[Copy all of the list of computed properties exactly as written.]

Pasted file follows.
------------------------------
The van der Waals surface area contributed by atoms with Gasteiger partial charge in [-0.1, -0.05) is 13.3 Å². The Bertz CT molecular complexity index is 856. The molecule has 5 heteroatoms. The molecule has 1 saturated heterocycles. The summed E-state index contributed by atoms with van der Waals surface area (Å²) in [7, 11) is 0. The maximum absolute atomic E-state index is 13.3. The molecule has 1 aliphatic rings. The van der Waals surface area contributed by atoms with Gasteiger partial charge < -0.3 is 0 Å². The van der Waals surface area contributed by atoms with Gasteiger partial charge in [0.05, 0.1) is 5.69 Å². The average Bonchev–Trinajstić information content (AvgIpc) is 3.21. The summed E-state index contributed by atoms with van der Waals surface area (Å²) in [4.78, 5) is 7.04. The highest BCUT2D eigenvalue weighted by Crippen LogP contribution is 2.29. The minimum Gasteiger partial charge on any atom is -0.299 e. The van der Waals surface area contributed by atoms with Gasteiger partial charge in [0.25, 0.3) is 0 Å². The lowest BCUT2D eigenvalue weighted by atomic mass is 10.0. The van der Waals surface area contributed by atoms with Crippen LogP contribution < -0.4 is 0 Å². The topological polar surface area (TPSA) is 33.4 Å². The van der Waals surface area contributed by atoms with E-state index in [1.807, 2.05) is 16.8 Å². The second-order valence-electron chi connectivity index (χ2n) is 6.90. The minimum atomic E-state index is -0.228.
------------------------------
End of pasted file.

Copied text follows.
The van der Waals surface area contributed by atoms with Gasteiger partial charge in [-0.1, -0.05) is 13.3 Å². The Bertz CT molecular complexity index is 856. The molecule has 5 heteroatoms. The molecule has 1 saturated heterocycles. The summed E-state index contributed by atoms with van der Waals surface area (Å²) in [7, 11) is 0. The maximum absolute atomic E-state index is 13.3. The molecule has 1 aliphatic rings. The van der Waals surface area contributed by atoms with Gasteiger partial charge < -0.3 is 0 Å². The van der Waals surface area contributed by atoms with Gasteiger partial charge in [0.05, 0.1) is 5.69 Å². The average Bonchev–Trinajstić information content (AvgIpc) is 3.21. The summed E-state index contributed by atoms with van der Waals surface area (Å²) in [4.78, 5) is 7.04. The highest BCUT2D eigenvalue weighted by Crippen LogP contribution is 2.29. The minimum Gasteiger partial charge on any atom is -0.299 e. The van der Waals surface area contributed by atoms with Gasteiger partial charge in [0.25, 0.3) is 0 Å². The lowest BCUT2D eigenvalue weighted by atomic mass is 10.0. The van der Waals surface area contributed by atoms with Crippen LogP contribution < -0.4 is 0 Å². The topological polar surface area (TPSA) is 33.4 Å². The van der Waals surface area contributed by atoms with E-state index in [1.807, 2.05) is 16.8 Å². The second-order valence-electron chi connectivity index (χ2n) is 6.90. The minimum atomic E-state index is -0.228.